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UTDesign Teams Extend Winning Ways at Conference Competitions
Sept. 27, 2018
It’s getting to be a habit.
Winning, that is.
A UTDesign team from The University of Texas at Dallas won first place at the American Society of Mechanical Engineers’ Manufacturing Science and Engineering Conference (MSEC) in June, taking the top spot for the fourth consecutive time. Another UTDesign team took first place for the third time in a row at the national Capstone Design Conference in June also.
“When it comes to engineering design, UTD is what UCLA once was in basketball,” UT Dallas President Richard C. Benson said. “Congratulations to the juggernaut.”
From left: Joshua Torres, Joshua Chari, Colin Wyatt, Abdallah Awad, Rami Masoud and Collin Godfrey designed a wire chopper that won top honors at the ASME Student Manufacturing Design Competition.
MSEC is an annual forum for the scholarly exchange of advanced manufacturing research knowledge. Part of that conference is the ASME Student Manufacturing Design Competition, where members can present their solutions to a range of design problems, from everyday household tasks to groundbreaking space exploration. Undergraduate and graduate teams of students work on design projects and compete against each other.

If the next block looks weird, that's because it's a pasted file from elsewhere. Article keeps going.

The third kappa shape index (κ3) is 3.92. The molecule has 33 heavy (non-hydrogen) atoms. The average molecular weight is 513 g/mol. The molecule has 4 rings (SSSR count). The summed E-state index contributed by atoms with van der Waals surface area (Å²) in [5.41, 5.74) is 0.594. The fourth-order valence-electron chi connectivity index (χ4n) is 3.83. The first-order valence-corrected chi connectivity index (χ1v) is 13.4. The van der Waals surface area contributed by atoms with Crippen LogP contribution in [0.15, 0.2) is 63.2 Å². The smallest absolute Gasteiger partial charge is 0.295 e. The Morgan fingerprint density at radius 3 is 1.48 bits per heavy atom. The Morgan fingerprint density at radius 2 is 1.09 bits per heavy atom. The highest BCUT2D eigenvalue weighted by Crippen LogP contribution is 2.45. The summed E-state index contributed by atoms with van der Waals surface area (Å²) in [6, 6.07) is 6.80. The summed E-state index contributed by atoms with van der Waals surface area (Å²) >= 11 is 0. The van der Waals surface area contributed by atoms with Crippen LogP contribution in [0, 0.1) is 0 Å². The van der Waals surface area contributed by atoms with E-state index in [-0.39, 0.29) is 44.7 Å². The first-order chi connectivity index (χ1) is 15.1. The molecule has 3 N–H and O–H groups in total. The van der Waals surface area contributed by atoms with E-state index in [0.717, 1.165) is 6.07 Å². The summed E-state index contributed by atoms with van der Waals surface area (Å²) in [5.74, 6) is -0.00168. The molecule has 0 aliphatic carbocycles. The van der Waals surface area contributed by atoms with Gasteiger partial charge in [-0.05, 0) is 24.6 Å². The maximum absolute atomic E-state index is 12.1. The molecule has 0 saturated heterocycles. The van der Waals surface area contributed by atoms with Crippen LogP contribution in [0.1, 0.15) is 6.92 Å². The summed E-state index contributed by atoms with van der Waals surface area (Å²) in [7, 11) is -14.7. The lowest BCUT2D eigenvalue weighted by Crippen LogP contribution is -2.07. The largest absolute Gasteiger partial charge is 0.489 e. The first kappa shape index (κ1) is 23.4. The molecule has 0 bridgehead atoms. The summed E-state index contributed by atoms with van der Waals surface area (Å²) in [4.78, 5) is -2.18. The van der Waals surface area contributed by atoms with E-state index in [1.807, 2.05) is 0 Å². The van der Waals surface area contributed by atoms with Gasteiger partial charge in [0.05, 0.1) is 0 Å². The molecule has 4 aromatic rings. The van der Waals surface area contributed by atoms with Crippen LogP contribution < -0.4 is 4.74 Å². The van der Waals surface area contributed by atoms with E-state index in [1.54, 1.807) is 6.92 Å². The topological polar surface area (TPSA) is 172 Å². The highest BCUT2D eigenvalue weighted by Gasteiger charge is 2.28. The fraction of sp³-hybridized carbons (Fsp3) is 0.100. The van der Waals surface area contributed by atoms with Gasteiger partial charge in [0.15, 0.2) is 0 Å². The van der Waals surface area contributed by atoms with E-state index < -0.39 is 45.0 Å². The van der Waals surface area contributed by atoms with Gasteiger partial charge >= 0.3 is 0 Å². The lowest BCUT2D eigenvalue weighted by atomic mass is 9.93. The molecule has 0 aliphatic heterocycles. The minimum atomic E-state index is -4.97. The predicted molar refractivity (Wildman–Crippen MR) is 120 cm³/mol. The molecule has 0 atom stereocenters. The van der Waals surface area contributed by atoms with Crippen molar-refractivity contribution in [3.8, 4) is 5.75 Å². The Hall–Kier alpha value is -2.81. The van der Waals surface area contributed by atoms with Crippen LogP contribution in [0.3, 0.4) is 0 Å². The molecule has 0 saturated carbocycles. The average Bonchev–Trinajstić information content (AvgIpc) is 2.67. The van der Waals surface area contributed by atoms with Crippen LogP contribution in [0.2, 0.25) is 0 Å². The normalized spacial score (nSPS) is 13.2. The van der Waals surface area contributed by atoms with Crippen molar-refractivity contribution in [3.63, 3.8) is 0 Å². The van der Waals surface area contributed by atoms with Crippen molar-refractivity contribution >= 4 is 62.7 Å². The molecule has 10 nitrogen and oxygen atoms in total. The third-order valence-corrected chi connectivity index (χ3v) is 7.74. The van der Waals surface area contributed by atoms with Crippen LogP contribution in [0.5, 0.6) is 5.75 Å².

“The University’s domination of the field is beginning to raise eyebrows,” said Dr. Todd Polk, UTDesign director for bioengineering and senior lecturer in bioengineering in the Erik Jonsson School of Engineering and Computer Science. “Winning these competitions elevates UTD on the collegiate stage.”
Joshua Chari, who graduated with a degree in mechanical engineering in May, led a team of six engineers to find a way to improve the production of the small pieces of wire used in ultra-high performance fiber-reinforced concrete. Their project, the Field Deployable Wire Chopper for Ultra High Performance Reinforced Concrete Fiber, was sponsored by Bailey Tool & Manufacturing in Lancaster, Texas.
“It was challenging at first because of the unknowns associated with a big project like this,” Chari said. “The project’s specifications made us wonder how we were going to meet their stated goals. But once we attended UTDesign classes, we gained the necessary skills.”
The high-tech concrete contains short metal fibers for reinforcement. Roughly half an inch long and finer than a human hair, the wires are as thin as cobwebs.
“If you touch it a little bit, it tangles. It’s a superfine wire. Getting it fed into the machine and having it behave properly was a big part of the challenge,” Chari said.
A UT Dallas capstone design team created an award-winning device that improves the health of hips in children with Legg-Calvé-Perthes disease. From left: Brad Niese, Dr. Mikhail Samchukov and Megan Wassel of the Texas Scottish Rite Hospital for Children; team members Emmanuel Aykara, Jayant Kurvari, Shreyas Salvi, Basil Alias, Amreek Saini and Sarah Hassan; and Dr. Harry Kim of Scottish Rite Hospital.
Bailey Tool & Manufacturing needs to produce 14 million pieces of wire per yard of concrete. The problem was producing enough wire, while keeping the cutting blade sharp.
“The special sauce of the concrete is the steel fibers mixed in with the concrete aggregate. The wire looks like bits of chocolate chips mixed into cookie dough,” Chari said.